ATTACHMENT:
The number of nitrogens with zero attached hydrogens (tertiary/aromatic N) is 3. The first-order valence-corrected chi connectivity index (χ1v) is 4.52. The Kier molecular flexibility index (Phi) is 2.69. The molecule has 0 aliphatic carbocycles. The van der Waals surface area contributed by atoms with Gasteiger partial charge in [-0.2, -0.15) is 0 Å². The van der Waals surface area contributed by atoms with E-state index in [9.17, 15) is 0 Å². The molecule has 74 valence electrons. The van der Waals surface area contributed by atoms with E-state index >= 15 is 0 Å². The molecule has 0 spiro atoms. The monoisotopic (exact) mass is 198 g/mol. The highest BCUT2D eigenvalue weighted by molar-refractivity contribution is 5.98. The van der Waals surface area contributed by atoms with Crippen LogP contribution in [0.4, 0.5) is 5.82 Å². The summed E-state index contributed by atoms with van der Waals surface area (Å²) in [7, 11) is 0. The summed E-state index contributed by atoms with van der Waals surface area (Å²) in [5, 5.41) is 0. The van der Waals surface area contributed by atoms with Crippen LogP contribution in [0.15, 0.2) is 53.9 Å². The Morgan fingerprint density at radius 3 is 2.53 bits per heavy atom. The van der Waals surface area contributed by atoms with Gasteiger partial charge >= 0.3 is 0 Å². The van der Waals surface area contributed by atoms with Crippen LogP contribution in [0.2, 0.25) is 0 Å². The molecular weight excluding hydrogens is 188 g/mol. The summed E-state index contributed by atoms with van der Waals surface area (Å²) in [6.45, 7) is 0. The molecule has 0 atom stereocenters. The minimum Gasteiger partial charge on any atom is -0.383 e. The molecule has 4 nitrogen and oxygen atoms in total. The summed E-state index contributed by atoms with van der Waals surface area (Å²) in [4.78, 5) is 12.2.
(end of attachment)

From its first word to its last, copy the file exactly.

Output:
The number of nitrogens with zero attached hydrogens (tertiary/aromatic N) is 3. The first-order valence-corrected chi connectivity index (χ1v) is 4.52. The Kier molecular flexibility index (Phi) is 2.69. The molecule has 0 aliphatic carbocycles. The van der Waals surface area contributed by atoms with Gasteiger partial charge in [-0.2, -0.15) is 0 Å². The van der Waals surface area contributed by atoms with E-state index in [9.17, 15) is 0 Å². The molecule has 74 valence electrons. The van der Waals surface area contributed by atoms with E-state index >= 15 is 0 Å². The molecule has 0 spiro atoms. The monoisotopic (exact) mass is 198 g/mol. The highest BCUT2D eigenvalue weighted by molar-refractivity contribution is 5.98. The van der Waals surface area contributed by atoms with Crippen LogP contribution in [0.4, 0.5) is 5.82 Å². The summed E-state index contributed by atoms with van der Waals surface area (Å²) in [7, 11) is 0. The summed E-state index contributed by atoms with van der Waals surface area (Å²) in [5, 5.41) is 0. The van der Waals surface area contributed by atoms with Crippen LogP contribution in [0.15, 0.2) is 53.9 Å². The Morgan fingerprint density at radius 3 is 2.53 bits per heavy atom. The van der Waals surface area contributed by atoms with Gasteiger partial charge >= 0.3 is 0 Å². The van der Waals surface area contributed by atoms with Crippen LogP contribution in [0.2, 0.25) is 0 Å². The molecular weight excluding hydrogens is 188 g/mol. The summed E-state index contributed by atoms with van der Waals surface area (Å²) in [6.45, 7) is 0. The molecule has 0 atom stereocenters. The minimum Gasteiger partial charge on any atom is -0.383 e. The molecule has 4 nitrogen and oxygen atoms in total. The summed E-state index contributed by atoms with van der Waals surface area (Å²) in [4.78, 5) is 12.2.